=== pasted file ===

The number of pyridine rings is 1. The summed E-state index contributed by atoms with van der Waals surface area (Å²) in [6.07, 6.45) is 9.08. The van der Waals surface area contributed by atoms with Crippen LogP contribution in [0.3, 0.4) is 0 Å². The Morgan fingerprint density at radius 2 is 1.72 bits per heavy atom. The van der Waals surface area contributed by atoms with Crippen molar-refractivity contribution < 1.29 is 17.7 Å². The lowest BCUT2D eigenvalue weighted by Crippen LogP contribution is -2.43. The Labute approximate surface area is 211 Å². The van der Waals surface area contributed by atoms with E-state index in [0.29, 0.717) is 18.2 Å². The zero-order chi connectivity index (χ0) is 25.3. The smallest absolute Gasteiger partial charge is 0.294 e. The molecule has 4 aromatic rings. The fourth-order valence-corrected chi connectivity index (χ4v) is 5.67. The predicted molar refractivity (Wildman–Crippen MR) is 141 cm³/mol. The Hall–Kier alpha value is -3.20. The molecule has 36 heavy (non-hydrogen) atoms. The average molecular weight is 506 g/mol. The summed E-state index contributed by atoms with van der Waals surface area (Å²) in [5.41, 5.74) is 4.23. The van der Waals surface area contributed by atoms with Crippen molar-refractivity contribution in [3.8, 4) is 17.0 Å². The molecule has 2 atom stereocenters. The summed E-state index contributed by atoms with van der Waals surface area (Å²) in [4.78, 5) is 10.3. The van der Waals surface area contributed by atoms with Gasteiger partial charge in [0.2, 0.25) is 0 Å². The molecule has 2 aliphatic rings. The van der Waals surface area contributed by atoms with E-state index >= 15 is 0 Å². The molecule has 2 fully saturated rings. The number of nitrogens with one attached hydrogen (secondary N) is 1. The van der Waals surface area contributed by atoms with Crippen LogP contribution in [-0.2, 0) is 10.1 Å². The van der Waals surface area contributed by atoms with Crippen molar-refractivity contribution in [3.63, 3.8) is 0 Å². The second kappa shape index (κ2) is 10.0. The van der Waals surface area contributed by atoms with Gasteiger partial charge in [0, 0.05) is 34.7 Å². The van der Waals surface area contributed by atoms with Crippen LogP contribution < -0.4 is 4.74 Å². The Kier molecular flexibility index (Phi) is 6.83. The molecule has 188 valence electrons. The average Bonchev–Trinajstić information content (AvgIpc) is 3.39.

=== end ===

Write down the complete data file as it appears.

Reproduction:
The number of pyridine rings is 1. The summed E-state index contributed by atoms with van der Waals surface area (Å²) in [6.07, 6.45) is 9.08. The van der Waals surface area contributed by atoms with Crippen LogP contribution in [0.3, 0.4) is 0 Å². The Morgan fingerprint density at radius 2 is 1.72 bits per heavy atom. The van der Waals surface area contributed by atoms with Crippen molar-refractivity contribution < 1.29 is 17.7 Å². The lowest BCUT2D eigenvalue weighted by Crippen LogP contribution is -2.43. The Labute approximate surface area is 211 Å². The van der Waals surface area contributed by atoms with E-state index in [0.29, 0.717) is 18.2 Å². The zero-order chi connectivity index (χ0) is 25.3. The smallest absolute Gasteiger partial charge is 0.294 e. The molecule has 4 aromatic rings. The fourth-order valence-corrected chi connectivity index (χ4v) is 5.67. The predicted molar refractivity (Wildman–Crippen MR) is 141 cm³/mol. The Hall–Kier alpha value is -3.20. The molecule has 36 heavy (non-hydrogen) atoms. The average molecular weight is 506 g/mol. The summed E-state index contributed by atoms with van der Waals surface area (Å²) in [5.41, 5.74) is 4.23. The van der Waals surface area contributed by atoms with Crippen molar-refractivity contribution in [3.8, 4) is 17.0 Å². The molecule has 2 atom stereocenters. The summed E-state index contributed by atoms with van der Waals surface area (Å²) in [4.78, 5) is 10.3. The van der Waals surface area contributed by atoms with Gasteiger partial charge in [0.2, 0.25) is 0 Å². The molecule has 2 aliphatic rings. The van der Waals surface area contributed by atoms with E-state index >= 15 is 0 Å². The molecule has 2 fully saturated rings. The number of nitrogens with one attached hydrogen (secondary N) is 1. The van der Waals surface area contributed by atoms with Crippen LogP contribution in [-0.2, 0) is 10.1 Å². The van der Waals surface area contributed by atoms with Crippen molar-refractivity contribution in [3.63, 3.8) is 0 Å². The second kappa shape index (κ2) is 10.0. The van der Waals surface area contributed by atoms with Gasteiger partial charge in [0, 0.05) is 34.7 Å². The van der Waals surface area contributed by atoms with Crippen LogP contribution < -0.4 is 4.74 Å². The Kier molecular flexibility index (Phi) is 6.83. The molecule has 188 valence electrons. The average Bonchev–Trinajstić information content (AvgIpc) is 3.39.